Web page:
Cookstr.com

Chocolate Tuiles

Updated September 29, 2016
This image courtesy of Steve Pool

Editor's Note: Here is a way to make a great-shaped cookie that can be a pretty element in an ice cream dessert for your next party at your home. The curved shape of these cookies gives it great lines on a plate with fruit, custard or ice cream. The French cookie is named after traditional roof tiles found in France and other Mediterranean locations. To get this curved shape you can take the dough and drape it over a rolling pin or wine bottle. Specially designed pans are also available for purchase to make tuiles. Bon appetit.

The curved shape of these cookies makes them a wonderful garnish for ice cream or other desserts. They are named after the traditional curved roof tiles (tuile is French for “tile”) seen in France and elsewhere in the Mediterranean, and are easy to make except when it is humid, as the dampness in the air will cause them to wilt. You can purchase specially designed pans for making tuiles, but I find it is just as easy to drape them over a rolling pin or an empty wine bottle.

Cooking MethodBaking

CostInexpensive

Moderate

Make Ahead RecipeYes

OccasionFormal Dinner Party

Recipe CourseDessert

MealDinner

Taste and TextureChocolatey, Crisp, Nutty, Sweet

Type of DishCookie

Ingredients

  • 3¾ cups confectioners sugar
  • ½ cup Dutch-processed cocoa powder
  • ½ cup water
  • ¾ cup (1½ sticks) unsalted butter, melted and cooled
  • ¾ cup plus 1 tablespoon cake flour
  • ¾ cup chopped walnuts or hazelnuts or blanched almonds

Instructions

Preheat the oven to 400°F. Have ready a nonstick cookie sheet, or line a regular cookie sheet with a silicone mat.

In a bowl, combine the confectioners’ sugar, cocoa powder, and water and whisk until well blended, add the butter and whisk just to combine. Using a rubber spatula, fold in the flour just to incorporate. Do not overmix, or the batter will shrink as the cookies bake. If lumps form, carefully break them up with the spatula and incorporate them into the batter. (The batter can be made to this point, covered, and refrigerated for up to 1 week, return to room temperature before proceeding.)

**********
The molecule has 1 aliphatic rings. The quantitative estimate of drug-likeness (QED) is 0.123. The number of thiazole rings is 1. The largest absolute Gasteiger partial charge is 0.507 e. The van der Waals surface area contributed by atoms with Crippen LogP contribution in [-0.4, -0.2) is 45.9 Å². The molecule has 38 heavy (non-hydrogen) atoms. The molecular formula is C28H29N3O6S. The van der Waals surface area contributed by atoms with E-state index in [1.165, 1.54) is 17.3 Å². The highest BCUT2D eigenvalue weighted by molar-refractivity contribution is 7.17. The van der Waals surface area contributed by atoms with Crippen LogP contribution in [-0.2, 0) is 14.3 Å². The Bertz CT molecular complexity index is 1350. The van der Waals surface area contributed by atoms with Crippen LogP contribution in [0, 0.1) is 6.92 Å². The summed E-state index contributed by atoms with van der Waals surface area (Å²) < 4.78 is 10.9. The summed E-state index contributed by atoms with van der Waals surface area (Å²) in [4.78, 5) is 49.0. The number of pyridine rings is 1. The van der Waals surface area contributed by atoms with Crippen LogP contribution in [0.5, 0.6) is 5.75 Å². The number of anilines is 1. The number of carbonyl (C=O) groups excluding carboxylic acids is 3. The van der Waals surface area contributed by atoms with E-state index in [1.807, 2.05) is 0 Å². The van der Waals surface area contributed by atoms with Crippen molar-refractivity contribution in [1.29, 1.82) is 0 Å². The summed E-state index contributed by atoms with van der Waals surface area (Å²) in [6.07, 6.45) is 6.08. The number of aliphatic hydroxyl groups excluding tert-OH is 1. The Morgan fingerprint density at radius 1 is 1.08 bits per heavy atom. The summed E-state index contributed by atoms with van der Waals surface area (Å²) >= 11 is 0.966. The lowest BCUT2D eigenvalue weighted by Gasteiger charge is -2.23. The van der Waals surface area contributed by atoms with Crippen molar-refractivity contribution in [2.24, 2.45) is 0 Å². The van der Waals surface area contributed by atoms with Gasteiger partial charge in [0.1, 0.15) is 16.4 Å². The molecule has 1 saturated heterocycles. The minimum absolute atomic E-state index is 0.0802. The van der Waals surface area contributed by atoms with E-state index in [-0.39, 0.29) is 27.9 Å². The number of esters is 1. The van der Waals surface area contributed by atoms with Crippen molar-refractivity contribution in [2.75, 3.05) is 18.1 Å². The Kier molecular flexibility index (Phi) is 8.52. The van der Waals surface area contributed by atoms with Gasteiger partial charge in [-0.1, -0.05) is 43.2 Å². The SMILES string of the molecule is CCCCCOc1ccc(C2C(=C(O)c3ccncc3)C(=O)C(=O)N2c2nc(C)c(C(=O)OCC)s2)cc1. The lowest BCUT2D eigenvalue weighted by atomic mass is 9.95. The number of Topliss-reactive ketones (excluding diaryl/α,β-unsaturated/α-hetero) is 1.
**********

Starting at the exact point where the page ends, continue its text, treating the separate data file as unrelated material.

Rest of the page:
Using a small offset spatula, spread the batter into circles about 2 inches in diameter and 1/8 inch thick on the prepared cookie sheet, spacing them about 2 inches apart. Sprinkle some chopped nuts in the center of each circle. Have a clean rolling pin or a bottle or two at hand.

Bake for about 10 minutes, or until just set. Remove from the oven and let rest for 30 seconds. Using an offset spatula and working quickly, lift the cookies one at a time from the pan and drape, nut side up, over the rolling pin. Allow the cookies to cool on the rolling pin for about 3 minutes, so they will hold their shape. If they cool on the pan before you get a chance to drape them, place the pan back in the oven for about a minute to soften them. Transfer the cookies to a wire rack and repeat with the remaining batter. Serve immediately, or store in an airtight container at room temperature for up to 5 days.

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